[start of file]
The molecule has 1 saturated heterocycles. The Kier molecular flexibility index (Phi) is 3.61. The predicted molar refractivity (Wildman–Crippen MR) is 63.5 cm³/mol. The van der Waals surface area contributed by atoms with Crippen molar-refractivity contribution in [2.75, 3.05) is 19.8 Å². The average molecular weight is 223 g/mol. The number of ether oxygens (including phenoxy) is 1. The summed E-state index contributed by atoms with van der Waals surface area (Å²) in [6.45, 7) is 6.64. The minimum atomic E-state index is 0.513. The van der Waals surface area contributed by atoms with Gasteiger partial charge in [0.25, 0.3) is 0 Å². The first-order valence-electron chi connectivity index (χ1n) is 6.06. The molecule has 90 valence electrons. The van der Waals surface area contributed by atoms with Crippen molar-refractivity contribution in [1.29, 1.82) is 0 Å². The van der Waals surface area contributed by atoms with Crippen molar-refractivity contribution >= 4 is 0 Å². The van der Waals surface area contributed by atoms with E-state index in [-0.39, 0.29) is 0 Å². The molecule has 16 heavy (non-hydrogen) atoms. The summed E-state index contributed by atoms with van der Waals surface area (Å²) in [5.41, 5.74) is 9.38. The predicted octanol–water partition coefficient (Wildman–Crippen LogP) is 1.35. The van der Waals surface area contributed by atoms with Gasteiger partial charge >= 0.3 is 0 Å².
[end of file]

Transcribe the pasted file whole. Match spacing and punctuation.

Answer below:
The molecule has 1 saturated heterocycles. The Kier molecular flexibility index (Phi) is 3.61. The predicted molar refractivity (Wildman–Crippen MR) is 63.5 cm³/mol. The van der Waals surface area contributed by atoms with Crippen molar-refractivity contribution in [2.75, 3.05) is 19.8 Å². The average molecular weight is 223 g/mol. The number of ether oxygens (including phenoxy) is 1. The summed E-state index contributed by atoms with van der Waals surface area (Å²) in [6.45, 7) is 6.64. The minimum atomic E-state index is 0.513. The van der Waals surface area contributed by atoms with Gasteiger partial charge in [0.25, 0.3) is 0 Å². The first-order valence-electron chi connectivity index (χ1n) is 6.06. The molecule has 90 valence electrons. The van der Waals surface area contributed by atoms with Crippen molar-refractivity contribution in [1.29, 1.82) is 0 Å². The van der Waals surface area contributed by atoms with Crippen molar-refractivity contribution >= 4 is 0 Å². The van der Waals surface area contributed by atoms with E-state index in [-0.39, 0.29) is 0 Å². The molecule has 16 heavy (non-hydrogen) atoms. The summed E-state index contributed by atoms with van der Waals surface area (Å²) in [5.41, 5.74) is 9.38. The predicted octanol–water partition coefficient (Wildman–Crippen LogP) is 1.35. The van der Waals surface area contributed by atoms with Gasteiger partial charge >= 0.3 is 0 Å².